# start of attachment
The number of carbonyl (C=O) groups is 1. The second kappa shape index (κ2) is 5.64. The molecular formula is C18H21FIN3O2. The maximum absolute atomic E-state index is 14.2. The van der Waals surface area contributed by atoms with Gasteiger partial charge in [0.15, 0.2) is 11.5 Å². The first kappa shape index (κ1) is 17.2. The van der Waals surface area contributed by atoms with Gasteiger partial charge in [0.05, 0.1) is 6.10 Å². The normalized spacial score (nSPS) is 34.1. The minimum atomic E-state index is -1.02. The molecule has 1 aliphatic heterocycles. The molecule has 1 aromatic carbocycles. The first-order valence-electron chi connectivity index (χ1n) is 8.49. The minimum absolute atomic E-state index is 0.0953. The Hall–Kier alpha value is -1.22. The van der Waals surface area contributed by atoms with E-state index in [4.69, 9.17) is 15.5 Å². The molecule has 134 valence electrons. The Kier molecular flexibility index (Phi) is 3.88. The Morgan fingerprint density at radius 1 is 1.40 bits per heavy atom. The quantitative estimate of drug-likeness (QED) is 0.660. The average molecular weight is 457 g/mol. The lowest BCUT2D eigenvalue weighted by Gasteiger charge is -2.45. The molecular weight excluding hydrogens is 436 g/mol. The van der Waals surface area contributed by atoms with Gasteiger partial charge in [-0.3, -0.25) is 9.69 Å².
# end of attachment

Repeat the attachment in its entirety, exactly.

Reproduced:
The number of carbonyl (C=O) groups is 1. The second kappa shape index (κ2) is 5.64. The molecular formula is C18H21FIN3O2. The maximum absolute atomic E-state index is 14.2. The van der Waals surface area contributed by atoms with Gasteiger partial charge in [0.15, 0.2) is 11.5 Å². The first kappa shape index (κ1) is 17.2. The van der Waals surface area contributed by atoms with Gasteiger partial charge in [0.05, 0.1) is 6.10 Å². The normalized spacial score (nSPS) is 34.1. The minimum atomic E-state index is -1.02. The molecule has 1 aliphatic heterocycles. The molecule has 1 aromatic carbocycles. The first-order valence-electron chi connectivity index (χ1n) is 8.49. The minimum absolute atomic E-state index is 0.0953. The Hall–Kier alpha value is -1.22. The van der Waals surface area contributed by atoms with E-state index in [4.69, 9.17) is 15.5 Å². The molecule has 134 valence electrons. The Kier molecular flexibility index (Phi) is 3.88. The Morgan fingerprint density at radius 1 is 1.40 bits per heavy atom. The quantitative estimate of drug-likeness (QED) is 0.660. The average molecular weight is 457 g/mol. The lowest BCUT2D eigenvalue weighted by Gasteiger charge is -2.45. The molecular weight excluding hydrogens is 436 g/mol. The van der Waals surface area contributed by atoms with Gasteiger partial charge in [-0.3, -0.25) is 9.69 Å².